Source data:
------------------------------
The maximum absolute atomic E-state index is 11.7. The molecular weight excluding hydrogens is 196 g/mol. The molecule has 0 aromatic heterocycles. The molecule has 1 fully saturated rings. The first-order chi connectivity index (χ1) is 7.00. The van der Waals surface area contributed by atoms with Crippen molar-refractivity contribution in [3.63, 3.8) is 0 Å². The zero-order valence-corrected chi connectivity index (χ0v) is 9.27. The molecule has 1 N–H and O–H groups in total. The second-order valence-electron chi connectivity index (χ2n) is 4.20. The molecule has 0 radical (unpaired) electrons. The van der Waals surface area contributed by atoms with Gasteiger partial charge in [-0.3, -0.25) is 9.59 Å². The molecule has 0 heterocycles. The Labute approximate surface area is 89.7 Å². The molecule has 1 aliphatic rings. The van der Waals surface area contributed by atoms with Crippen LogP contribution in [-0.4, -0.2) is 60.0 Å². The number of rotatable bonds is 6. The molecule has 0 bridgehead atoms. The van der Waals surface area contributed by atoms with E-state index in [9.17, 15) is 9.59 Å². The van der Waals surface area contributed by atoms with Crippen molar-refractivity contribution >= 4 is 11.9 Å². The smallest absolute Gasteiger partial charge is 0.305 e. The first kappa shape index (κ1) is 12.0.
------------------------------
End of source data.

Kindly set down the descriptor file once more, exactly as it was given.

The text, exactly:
The maximum absolute atomic E-state index is 11.7. The molecular weight excluding hydrogens is 196 g/mol. The molecule has 0 aromatic heterocycles. The molecule has 1 fully saturated rings. The first-order chi connectivity index (χ1) is 7.00. The van der Waals surface area contributed by atoms with Crippen molar-refractivity contribution in [3.63, 3.8) is 0 Å². The zero-order valence-corrected chi connectivity index (χ0v) is 9.27. The molecule has 1 N–H and O–H groups in total. The second-order valence-electron chi connectivity index (χ2n) is 4.20. The molecule has 0 radical (unpaired) electrons. The van der Waals surface area contributed by atoms with Gasteiger partial charge in [-0.3, -0.25) is 9.59 Å². The molecule has 0 heterocycles. The Labute approximate surface area is 89.7 Å². The molecule has 1 aliphatic rings. The van der Waals surface area contributed by atoms with Crippen LogP contribution in [-0.4, -0.2) is 60.0 Å². The number of rotatable bonds is 6. The molecule has 0 bridgehead atoms. The van der Waals surface area contributed by atoms with E-state index in [9.17, 15) is 9.59 Å². The van der Waals surface area contributed by atoms with Crippen molar-refractivity contribution >= 4 is 11.9 Å². The smallest absolute Gasteiger partial charge is 0.305 e. The first kappa shape index (κ1) is 12.0.